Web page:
Safeguarding agricultural innovations for sustainable commercialization in Africa

By Francis Nang’ayo and Jane Achando.

Sub-Saharan Africa (SSA) region accounts for more than 13 per cent of the global population (or 1.2 billion people), a figure that is projected to grow to 2.1 billion people by 2050. This will have direct implications on demand for food from agriculture, a sector that supports the livelihoods of over 70 per cent of the population.

However, Africa’s agricultural sector today faces daunting natural and structural challenges that beg for urgent and sustainable interventions. Despite the myriad challenges faced by the continent, African countries are rolling out strategies to ensure food security. One such strategy is the introduction of new and improved plant varieties.

Most of these improved varieties offer several benefits such as improved yield, more efficient use of nutrients, resistance to plant pests and diseases, water efficiency, salt & drought tolerance and better adaptation to climatic stress amidst increasing population growth and climate change.

Given the numerous benefits, these varieties are an important and sustainable means of achieving food security. However, developing agricultural innovations like new crop varieties through breeding is a long process that demands for concerted capital investment.  Hence, sustained investment in agricultural innovations only becomes worthwhile where mechanisms exist to reward investment made.

Globally, the International Union for the Protection of New Varieties of Plants (UPOV) system provides an effective incentive for plant breeding and results in the development of new, improved varieties of benefit for farmers, growers and consumers.

Most African countries and signatories to UPOV. For instance, Kenya is a Member of UPOV having acceded to UPOV 91 in May 2016 and has since experienced a significant increase in the number of local breeders. Traditionally, most of the breeding in Kenya was the preserve of the National Agriculture Research System but since the implementation of the Plant Variety Protection (PVP) system in the country, there has been increased breeding from local companies, Universities and other Scientists.

Nationally, several African countries have been developing legislation for plant variety protection. In Kenya, new plant varieties are regulated by the Seeds and Plant Varieties Act which grants Plant Breeders Rights (PBR) for the person who bred the new plant variety. For a breeder to be granted PBR, the variety must be new, distinct, uniform, stable and meet other administrative requirements under the Act.

Developing agricultural innovations like new crop varieties through breeding is a long process and understandably it is critical to offer incentives to these breeders. Some key benefits of PBR include the use of protected varieties as a source to breed new and more superior varieties, adopting the wide use of high yielding varieties and job creation in the agriculture sector. Other African countries that have recently passed Legislation on plant variety protection include Malawi that enacted to the Plant Variety Protection Act in 2019, and Uganda that passed its’ Plant Variety Protection Act in 2014.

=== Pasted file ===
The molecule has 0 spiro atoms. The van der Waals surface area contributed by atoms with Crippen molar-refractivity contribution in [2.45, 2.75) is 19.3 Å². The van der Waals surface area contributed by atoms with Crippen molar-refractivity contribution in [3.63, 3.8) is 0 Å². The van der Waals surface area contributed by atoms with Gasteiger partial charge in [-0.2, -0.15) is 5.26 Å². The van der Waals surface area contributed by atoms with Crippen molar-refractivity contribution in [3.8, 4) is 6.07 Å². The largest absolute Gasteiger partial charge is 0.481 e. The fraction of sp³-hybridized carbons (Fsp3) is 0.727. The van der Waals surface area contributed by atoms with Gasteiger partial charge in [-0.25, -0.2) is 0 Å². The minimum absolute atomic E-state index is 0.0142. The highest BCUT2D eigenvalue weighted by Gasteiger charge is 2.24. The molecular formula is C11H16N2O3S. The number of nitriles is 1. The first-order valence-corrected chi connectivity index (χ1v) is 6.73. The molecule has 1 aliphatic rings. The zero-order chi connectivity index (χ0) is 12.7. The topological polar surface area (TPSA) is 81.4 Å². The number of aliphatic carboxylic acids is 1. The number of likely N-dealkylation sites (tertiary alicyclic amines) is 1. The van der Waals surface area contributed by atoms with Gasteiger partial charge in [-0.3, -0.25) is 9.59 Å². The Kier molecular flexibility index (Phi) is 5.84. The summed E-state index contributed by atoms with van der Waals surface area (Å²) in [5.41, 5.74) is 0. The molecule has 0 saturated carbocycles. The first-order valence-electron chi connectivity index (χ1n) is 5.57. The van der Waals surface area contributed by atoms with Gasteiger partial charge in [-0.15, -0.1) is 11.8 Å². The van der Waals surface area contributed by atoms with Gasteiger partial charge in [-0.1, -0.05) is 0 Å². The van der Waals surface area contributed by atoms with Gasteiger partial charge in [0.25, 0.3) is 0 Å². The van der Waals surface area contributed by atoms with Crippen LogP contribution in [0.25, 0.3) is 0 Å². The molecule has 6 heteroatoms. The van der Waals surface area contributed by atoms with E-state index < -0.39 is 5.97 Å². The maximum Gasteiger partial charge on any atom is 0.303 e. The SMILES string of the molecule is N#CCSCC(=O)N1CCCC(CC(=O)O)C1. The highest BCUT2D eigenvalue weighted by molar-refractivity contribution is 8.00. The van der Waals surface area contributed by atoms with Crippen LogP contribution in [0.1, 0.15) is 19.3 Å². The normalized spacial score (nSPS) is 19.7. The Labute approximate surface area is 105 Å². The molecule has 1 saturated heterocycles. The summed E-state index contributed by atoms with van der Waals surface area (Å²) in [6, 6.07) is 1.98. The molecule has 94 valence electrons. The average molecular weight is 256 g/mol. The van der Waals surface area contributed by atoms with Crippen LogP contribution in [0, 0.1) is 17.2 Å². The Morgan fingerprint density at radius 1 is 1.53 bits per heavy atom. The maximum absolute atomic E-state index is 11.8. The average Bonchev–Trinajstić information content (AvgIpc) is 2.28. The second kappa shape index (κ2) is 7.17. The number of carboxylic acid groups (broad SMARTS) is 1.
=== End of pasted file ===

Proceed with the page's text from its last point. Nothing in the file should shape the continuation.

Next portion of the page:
To ensure that these new and improved varieties reach the African consumer, these varieties need to be commercialized. The commercialization of innovative varieties such as GM crops is however in some cases delayed due to restrictive and or prohibitive Legislation. Africa is a vast continent with countries that have diverse political persuasions, trade considerations and environmental interests.

As such, the continent is characterized by a mosaic of national policy positions on GM technology, ranging from those that can be considered to be facilitative to those that are more pre-cautionary and even those that are prohibitive to the adoption of agricultural innovations like new varieties that are transgenic in nature, commonly referred to as GMO crops.

It is important to stress that for commercialization of innovative agricultural technologies to take root across African countries, regional harmonization policies and regulations has to go hand in hand with commercialization endeavors.

Over the years, AATF in collaboration with Regional Economic Communities (COMESA, EAC & ECOWAS) has actively supported implementation of regulatory reforms to hasten crop variety release and registration and promote regional harmonization for technology delivery across similar agro-ecological zones. The resultant streamlining of policies and procedures means that varieties/breeds released in one country can be utilized in other countries of the same agro-ecological zone.

Significantly, this effort through working withpartners has resulted in updating of crop variety catalogues and printing of seed labels to facilitate regional seed trade in COMESA member states, updating Quarantine Pest Lists to support cross border trade in ECOWAS region and the adoption by the EAC Council of Ministers in November 2019 of Regionally Harmonized Guidelines for Registration of Pesticides in the East Africa Community.

Clearly, the aspirations of transforming Africa’s agriculture into a business-oriented and commercially viable sector that guarantees the continent’s food self-sufficiency and puts an end to food insecurity and malnutrition will ride on a twin approach of facilitating commercialization and delivery of productivity enhancing technologies to farmers at scale while also seeking to create an enabling environment of policies and regulations for technology adoption and functioning of input and output markets.

Nang’ayo is the Regulatory Manager while Jane is the legal officer at AATF

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